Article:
The Chestburster is an antipattern that occurs when transitioning from a monolith to services.
The team sees an opportunity to exact a small piece of functionality from the monolith into a new service, but the monolith is the only place that handles security, permissions and composition.
Because the new service can’t face clients directly, the Chestburster hides behind the monolith, hoping to burst through at some later point.
The Chestburster begins as the inverse of the Strangler pattern, with the monolith delegating to the service instead of the new service delegates to the monolith.
Why it’s appealing
The Chestburster’s appeal is that it gets the New Service up and running quickly. This looks like progress! The legacy code is extracted, possibly rewritten, and maybe better.
Why it fails
There is no business case for building the functionality the new service needs to burst through the monolith. The functionality has been rewritten. It’s been rewritten into a new service. How do you go back now and ask for time to address security and the other missing pieces? Worse, the missing pieces are usually outside of the team’s control; security is one area you want to leave to the experts.
Even if you get past all the problems on your side, you’ve created new composition complexities for the client. Now the client has to create a new connection to the Chestburster and handle routing themselves. Can you make your clients update? Should you?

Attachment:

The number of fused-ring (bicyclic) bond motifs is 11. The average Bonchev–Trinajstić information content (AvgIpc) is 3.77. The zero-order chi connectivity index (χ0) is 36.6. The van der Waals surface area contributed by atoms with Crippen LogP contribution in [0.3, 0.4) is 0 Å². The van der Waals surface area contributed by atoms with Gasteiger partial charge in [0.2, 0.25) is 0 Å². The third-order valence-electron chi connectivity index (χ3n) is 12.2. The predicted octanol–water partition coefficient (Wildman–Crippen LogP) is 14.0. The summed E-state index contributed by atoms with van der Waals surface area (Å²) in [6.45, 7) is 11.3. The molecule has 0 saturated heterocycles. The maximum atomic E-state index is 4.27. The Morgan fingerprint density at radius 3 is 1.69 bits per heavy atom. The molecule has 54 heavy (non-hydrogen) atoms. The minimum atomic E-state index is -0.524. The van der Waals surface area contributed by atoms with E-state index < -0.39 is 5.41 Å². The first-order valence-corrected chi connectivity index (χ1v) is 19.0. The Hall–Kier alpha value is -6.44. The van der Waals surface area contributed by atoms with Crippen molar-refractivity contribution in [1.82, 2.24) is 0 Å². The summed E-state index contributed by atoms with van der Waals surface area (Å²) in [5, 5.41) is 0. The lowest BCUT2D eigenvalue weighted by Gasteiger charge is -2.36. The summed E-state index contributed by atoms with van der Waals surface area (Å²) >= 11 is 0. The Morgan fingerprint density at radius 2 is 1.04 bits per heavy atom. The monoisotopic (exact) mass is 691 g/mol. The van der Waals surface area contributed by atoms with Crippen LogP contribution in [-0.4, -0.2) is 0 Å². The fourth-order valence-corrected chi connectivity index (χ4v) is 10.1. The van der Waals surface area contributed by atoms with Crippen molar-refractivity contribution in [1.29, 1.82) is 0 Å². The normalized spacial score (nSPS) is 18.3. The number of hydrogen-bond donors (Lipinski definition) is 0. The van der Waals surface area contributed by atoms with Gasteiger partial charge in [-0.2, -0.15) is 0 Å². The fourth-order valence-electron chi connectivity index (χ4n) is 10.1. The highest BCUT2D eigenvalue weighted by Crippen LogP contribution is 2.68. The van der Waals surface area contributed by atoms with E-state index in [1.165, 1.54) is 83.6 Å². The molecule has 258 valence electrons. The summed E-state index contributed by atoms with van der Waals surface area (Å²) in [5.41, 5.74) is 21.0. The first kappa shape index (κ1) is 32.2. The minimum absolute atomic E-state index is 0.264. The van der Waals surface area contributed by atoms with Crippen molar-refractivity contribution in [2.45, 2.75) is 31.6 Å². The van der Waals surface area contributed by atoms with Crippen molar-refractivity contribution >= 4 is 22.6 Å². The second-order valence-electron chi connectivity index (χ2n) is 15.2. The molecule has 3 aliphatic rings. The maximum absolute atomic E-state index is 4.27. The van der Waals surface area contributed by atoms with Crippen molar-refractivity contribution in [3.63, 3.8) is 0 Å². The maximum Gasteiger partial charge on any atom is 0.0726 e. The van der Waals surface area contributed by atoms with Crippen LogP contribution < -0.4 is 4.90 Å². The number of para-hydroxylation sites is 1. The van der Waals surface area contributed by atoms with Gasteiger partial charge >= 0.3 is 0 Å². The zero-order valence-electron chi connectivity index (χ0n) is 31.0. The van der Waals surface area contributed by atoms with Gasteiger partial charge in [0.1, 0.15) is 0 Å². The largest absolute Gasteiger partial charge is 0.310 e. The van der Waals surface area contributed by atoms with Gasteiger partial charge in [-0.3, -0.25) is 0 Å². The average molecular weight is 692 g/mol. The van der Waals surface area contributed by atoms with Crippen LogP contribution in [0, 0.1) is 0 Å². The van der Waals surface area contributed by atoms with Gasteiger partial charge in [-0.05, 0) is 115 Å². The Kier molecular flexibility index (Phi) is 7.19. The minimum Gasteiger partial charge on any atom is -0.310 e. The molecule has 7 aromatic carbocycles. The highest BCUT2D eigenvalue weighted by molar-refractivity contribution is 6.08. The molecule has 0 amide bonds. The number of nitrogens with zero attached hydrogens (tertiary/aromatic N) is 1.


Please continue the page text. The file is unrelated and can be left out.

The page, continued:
Remember The Strangler
If you want to break apart a monolith, it’s always a good idea to start with a Strangler. If you can’t set up a strangle on your existing monolith, you aren’t ready to start breaking it apart.
That doesn’t mean you’re stuck with the current functionality!
If you have the time and resources to extract the code into a new service, you have the time and resources to decouple the code inside of the monolith. When the time comes to decompose into services, you’ll be ready.
The chestburster gives the illusion of quick progress; but quickly stalls as the team runs into problems they can’t control. Overcoming the technical hurdles doesn’t guarantee that clients will ever update their integration.
Success in legacy system replacement comes by integrating first, and moving functionality second. With the chestburster you move functionality first and probably never burst through.